The 2018 IRS overhaul caused a lot of confusion among filers and tax professionals alike. The result? Many people didn't submit their returns back in April, but rather filed for extensions to buy themselves an extra six months.
Getting an extension is a smart move when you're missing key documentation that's needed to complete your return accurately, or when circumstances beyond your control -- say, an injury or illness -- render you preoccupied in close proximity to the original filing deadline. But if you got an extension back in April, you should know that your window for getting that return submitted is quickly closing.
In fact, you only have until Oct. 15 to get your return in to the IRS, and if you don't, you'll face a late filing penalty in the event you owe money on your taxes. And that penalty is a big one, equaling 5% of your unpaid tax debt per month or partial month it remains outstanding. That's 10 times the monthly penalty for paying your taxes late (though both penalties eventually cap out at 25% of your delinquent tax bill).
If you got a tax extension but have yet to tackle your 2018 return (which is the return you're supposed to file this calendar year), consider this your wakeup call to get moving. Otherwise, you'll risk missing that Oct. 15 deadline and paying the price after the fact.
You can file electronically -- and you should
One thing you definitely want to avoid when filing your taxes is a major error. A big mistake could cause your return to get rejected, or otherwise land you a spot on the dreaded IRS audit list. To avoid having that happen, file electronically. The error rate for paper returns is a whopping 21%, but it's less than 1% for electronically filed returns. At the same time, be sure to report all of your income, whether it's earnings from a side gig or gains from the sale of stocks you own.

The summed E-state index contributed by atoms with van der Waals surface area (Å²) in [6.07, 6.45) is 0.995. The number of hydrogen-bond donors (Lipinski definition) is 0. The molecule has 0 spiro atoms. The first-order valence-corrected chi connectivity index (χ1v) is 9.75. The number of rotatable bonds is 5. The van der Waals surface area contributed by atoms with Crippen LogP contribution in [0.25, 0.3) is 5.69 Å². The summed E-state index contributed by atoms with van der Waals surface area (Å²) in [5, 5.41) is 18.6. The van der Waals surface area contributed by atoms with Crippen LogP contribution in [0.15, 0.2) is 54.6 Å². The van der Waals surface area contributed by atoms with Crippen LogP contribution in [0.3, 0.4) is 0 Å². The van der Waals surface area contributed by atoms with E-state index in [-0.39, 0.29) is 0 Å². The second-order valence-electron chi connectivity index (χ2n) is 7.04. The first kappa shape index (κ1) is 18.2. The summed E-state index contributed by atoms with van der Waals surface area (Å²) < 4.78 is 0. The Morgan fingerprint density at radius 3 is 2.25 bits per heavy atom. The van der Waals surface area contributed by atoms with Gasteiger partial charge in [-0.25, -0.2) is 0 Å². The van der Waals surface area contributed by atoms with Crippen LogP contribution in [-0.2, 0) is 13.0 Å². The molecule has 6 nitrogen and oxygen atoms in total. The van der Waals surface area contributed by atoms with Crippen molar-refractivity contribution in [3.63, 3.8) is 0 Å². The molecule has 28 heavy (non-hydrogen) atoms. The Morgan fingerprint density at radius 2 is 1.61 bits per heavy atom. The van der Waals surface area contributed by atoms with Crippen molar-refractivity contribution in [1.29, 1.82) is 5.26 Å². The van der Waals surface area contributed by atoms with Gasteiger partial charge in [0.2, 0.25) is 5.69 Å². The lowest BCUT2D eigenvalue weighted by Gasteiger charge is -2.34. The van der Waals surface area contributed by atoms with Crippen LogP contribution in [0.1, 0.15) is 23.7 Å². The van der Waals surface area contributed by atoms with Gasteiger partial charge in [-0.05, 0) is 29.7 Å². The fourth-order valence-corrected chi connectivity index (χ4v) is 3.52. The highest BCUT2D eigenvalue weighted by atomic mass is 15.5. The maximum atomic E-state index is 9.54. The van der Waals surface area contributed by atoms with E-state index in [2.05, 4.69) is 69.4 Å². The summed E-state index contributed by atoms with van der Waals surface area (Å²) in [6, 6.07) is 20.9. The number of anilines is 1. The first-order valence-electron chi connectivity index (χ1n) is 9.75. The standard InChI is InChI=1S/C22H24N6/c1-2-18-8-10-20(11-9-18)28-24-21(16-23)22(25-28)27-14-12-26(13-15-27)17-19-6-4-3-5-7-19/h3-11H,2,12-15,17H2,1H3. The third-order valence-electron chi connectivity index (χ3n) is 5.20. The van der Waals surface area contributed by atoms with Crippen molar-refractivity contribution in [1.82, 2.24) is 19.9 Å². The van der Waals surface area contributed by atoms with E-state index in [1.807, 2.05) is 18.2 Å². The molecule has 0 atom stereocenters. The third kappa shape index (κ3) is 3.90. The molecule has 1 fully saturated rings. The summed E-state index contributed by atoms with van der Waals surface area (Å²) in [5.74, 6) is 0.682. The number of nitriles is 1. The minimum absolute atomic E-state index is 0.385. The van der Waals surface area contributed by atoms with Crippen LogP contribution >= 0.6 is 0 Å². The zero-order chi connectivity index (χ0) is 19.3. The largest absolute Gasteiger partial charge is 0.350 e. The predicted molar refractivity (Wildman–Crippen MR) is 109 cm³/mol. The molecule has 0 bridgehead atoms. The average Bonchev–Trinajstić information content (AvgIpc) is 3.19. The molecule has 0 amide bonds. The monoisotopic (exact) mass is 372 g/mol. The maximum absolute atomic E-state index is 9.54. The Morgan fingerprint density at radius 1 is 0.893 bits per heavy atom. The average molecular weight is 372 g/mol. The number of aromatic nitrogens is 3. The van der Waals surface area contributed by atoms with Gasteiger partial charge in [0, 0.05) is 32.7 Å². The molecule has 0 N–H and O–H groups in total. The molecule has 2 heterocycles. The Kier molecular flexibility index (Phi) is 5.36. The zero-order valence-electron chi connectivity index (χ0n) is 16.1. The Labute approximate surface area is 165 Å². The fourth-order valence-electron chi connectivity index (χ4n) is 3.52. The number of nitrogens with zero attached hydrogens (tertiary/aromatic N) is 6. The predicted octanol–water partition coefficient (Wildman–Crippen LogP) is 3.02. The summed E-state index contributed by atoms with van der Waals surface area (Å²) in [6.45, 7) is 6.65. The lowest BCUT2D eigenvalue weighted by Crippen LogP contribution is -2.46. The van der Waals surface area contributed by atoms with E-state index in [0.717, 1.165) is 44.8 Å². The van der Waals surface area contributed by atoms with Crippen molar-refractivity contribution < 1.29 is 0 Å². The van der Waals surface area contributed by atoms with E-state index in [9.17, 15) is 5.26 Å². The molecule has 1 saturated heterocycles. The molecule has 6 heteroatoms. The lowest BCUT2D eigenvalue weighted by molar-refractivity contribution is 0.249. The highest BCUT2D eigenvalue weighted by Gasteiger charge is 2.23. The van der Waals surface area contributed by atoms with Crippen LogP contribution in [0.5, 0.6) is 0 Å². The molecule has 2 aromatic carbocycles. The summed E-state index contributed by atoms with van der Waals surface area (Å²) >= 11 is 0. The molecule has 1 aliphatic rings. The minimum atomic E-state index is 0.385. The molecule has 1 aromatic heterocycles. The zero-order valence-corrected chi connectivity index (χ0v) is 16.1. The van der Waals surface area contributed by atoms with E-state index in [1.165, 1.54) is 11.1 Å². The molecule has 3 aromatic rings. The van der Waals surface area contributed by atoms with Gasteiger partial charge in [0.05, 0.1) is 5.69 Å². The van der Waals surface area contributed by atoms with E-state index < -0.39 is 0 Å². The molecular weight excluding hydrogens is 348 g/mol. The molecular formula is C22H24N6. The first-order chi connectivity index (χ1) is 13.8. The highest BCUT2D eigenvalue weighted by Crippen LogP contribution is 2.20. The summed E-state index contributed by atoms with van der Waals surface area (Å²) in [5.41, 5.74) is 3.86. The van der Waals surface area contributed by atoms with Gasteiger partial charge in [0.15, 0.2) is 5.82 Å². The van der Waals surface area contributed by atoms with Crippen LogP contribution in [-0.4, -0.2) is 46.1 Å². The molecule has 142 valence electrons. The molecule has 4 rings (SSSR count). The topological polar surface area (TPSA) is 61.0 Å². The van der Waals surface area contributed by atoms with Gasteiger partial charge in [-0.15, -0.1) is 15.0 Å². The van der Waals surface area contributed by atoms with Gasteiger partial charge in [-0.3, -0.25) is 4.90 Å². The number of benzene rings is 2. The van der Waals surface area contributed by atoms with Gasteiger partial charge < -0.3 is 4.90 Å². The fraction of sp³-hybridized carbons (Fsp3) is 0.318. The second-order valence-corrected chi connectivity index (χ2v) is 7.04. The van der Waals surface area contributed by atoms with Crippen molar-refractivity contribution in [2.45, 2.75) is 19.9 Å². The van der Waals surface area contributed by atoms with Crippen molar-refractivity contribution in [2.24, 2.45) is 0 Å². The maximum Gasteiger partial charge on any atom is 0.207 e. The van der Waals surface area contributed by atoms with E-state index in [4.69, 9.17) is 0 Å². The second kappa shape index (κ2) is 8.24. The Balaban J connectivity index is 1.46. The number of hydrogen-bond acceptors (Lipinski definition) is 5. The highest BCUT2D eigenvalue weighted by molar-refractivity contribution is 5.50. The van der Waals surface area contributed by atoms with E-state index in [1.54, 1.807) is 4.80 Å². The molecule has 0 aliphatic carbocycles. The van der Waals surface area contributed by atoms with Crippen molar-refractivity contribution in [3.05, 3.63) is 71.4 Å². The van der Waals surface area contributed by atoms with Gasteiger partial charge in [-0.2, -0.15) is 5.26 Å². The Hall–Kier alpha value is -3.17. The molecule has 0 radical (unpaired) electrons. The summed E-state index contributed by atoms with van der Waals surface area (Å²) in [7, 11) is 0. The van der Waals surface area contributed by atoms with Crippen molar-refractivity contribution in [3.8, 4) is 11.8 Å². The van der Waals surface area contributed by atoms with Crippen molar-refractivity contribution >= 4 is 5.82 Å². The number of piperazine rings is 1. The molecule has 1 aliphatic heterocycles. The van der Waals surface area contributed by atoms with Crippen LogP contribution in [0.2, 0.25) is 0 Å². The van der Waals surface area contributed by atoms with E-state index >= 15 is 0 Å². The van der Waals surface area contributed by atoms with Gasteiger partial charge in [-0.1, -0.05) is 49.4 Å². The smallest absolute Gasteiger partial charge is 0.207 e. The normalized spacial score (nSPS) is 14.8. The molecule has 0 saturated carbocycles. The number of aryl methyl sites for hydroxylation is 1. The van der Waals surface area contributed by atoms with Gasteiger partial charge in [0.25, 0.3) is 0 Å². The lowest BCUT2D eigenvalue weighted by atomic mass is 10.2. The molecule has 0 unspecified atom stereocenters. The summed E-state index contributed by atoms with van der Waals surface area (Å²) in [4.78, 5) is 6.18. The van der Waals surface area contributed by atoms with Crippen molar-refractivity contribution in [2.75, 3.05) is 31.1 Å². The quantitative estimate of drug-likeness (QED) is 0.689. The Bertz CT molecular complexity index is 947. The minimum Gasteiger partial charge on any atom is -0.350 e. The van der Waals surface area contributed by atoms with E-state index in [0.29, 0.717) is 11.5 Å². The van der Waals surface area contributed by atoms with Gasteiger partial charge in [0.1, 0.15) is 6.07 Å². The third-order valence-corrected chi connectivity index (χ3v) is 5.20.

Don't be afraid to get help
The tax code is complicated, and the changes that went into effect for the 2018 tax year made it all the more complex. If you're struggling to complete your tax return, don't hesitate to seek the assistance of a professional who can help you get it completed accurately and on time.
But don't wait. Tax prep service H&R Block reports that filers who don't complete their returns by the April deadline are more likely to need outside help, so don't expect to waltz into a tax professional's office and get your return done that afternoon. Rather, act quickly if you feel ill-equipped to handle it solo.
Finally, remember that while a tax extension gives you more time to submit your return, thereby helping you avoid a late filing penalty between April and October, it doesn't give you more time to pay any outstanding amounts you owe the IRS. If you do your taxes in the next couple of weeks and learn that you underpaid them in 2018, you will be liable for interest on that sum dating back to April, so it helps to prepare yourself for that possibility. On the other hand, you may not end up owing the IRS money at all, in which case the sooner you get your return done, the sooner you can expect your refund.